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News > JAGS Then and Now > Sixth Form Spaces, then and now

Sixth Form Spaces, then and now

Table tennis and a pool table in the sixth form common room! Not in a million years might former Headmistresses have foreseen that the sixth form girls would be letting their hair down in such facilities. Drop in now to the sixth form and you can see them playing, relaxing and watching television in their free time. Turn left past the lockers and what was the Year 13 common room is now a place for both year groups to chill; turn right and the Y12 space boasts state of the art desks for those who want to work. 

In our archive there’s a brilliant image of some sixth form girls playing croquet in the ‘70s on a grassy lawn outside the sixth form building, in the space now occupied by the theatre. Does anyone remember that? Or dancing in the Old Gymnasium in the 1970s? Sitting on the bridge chatting, however, transcends all decades. Dip into the photo gallery to see the Centre past and present. No blackboards here anymore, for example.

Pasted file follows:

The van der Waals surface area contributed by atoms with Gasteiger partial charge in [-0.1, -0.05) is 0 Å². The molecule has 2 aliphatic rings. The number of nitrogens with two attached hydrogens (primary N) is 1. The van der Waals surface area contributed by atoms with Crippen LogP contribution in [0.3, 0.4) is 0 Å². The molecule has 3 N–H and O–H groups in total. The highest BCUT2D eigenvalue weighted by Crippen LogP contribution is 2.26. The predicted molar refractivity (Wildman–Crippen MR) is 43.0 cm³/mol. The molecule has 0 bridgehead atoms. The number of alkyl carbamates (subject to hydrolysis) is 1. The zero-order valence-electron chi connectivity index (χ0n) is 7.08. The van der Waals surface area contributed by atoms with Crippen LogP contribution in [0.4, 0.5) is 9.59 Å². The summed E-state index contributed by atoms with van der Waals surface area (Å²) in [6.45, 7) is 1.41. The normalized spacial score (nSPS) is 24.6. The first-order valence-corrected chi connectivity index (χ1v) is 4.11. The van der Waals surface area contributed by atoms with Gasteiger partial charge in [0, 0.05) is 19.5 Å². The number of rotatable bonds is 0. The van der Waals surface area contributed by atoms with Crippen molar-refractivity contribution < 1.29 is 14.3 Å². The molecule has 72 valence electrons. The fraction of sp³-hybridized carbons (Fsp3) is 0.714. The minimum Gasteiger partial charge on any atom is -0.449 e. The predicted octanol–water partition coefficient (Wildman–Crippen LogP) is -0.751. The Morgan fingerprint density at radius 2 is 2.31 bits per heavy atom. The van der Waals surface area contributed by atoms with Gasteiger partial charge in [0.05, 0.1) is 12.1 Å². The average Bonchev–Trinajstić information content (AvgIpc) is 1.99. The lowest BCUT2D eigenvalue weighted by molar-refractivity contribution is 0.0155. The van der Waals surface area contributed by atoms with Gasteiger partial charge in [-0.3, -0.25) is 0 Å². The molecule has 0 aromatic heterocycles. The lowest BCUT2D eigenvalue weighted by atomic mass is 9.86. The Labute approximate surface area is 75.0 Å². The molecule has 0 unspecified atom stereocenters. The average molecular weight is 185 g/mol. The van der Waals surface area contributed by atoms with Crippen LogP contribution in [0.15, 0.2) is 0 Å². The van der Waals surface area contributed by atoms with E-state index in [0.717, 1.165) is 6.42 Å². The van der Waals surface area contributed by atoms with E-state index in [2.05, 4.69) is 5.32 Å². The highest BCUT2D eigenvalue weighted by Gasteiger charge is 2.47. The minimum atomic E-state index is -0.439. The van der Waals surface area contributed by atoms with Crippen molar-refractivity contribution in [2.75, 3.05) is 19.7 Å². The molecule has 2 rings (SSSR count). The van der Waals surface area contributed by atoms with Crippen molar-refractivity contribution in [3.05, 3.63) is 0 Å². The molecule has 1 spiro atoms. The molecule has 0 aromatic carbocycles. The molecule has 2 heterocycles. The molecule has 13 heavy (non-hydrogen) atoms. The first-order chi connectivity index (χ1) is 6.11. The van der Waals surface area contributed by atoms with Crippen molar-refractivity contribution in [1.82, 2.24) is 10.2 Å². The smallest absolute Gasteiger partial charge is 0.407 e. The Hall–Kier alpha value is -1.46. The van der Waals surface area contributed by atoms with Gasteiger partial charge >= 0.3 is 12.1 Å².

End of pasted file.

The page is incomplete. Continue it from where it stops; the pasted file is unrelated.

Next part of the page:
The sixth form have much for which to thank Miss Prissian. The forward-thinking headmistress of JAGS, 1969-1983, knew the academic and social value of a flourishing sixth form. The previous Headmistress, Miss Edwards, had provided a small common room, though she might not have anticipated their choice of colour scheme – red walls and a black ceiling.  The basic problem was that, for both work and play, the Upper Sixth were grouped miles away from the Lower Sixth.

The Governors’ hard-wrestled solution was to build a separate block for the sixth form, releasing more space in the main school. Work began in 1973 with the demolition of the air raid shelter and an appeal was launched for £50,000. Despite the frustrations of a national 3-day working week, the Sixth Form Centre was unveiled on time in the autumn of 1974 with a grand flourish – an Open Day for parents, pupils and alumnae.

Since then, the Centre’s common rooms and kitchen have been cosy sanctuaries for confidences, tea and toast, artistic preparation spaces for House charity events, even tutor group meetings. The seminar rooms above continue to provide the space in lessons for sparky discussion, debate and, at lunchtimes, clubs for all ages. The Lecture Theatre has hosted many brilliant and influential speakers and women ambassadors, to give inspiration, information and perspective to our pupils as they soak up their subjects and consider their futures. Long may that be our desire and our achievement.

Some details taken from Brian’s Green’s History of JAGS, To Read and Sew…

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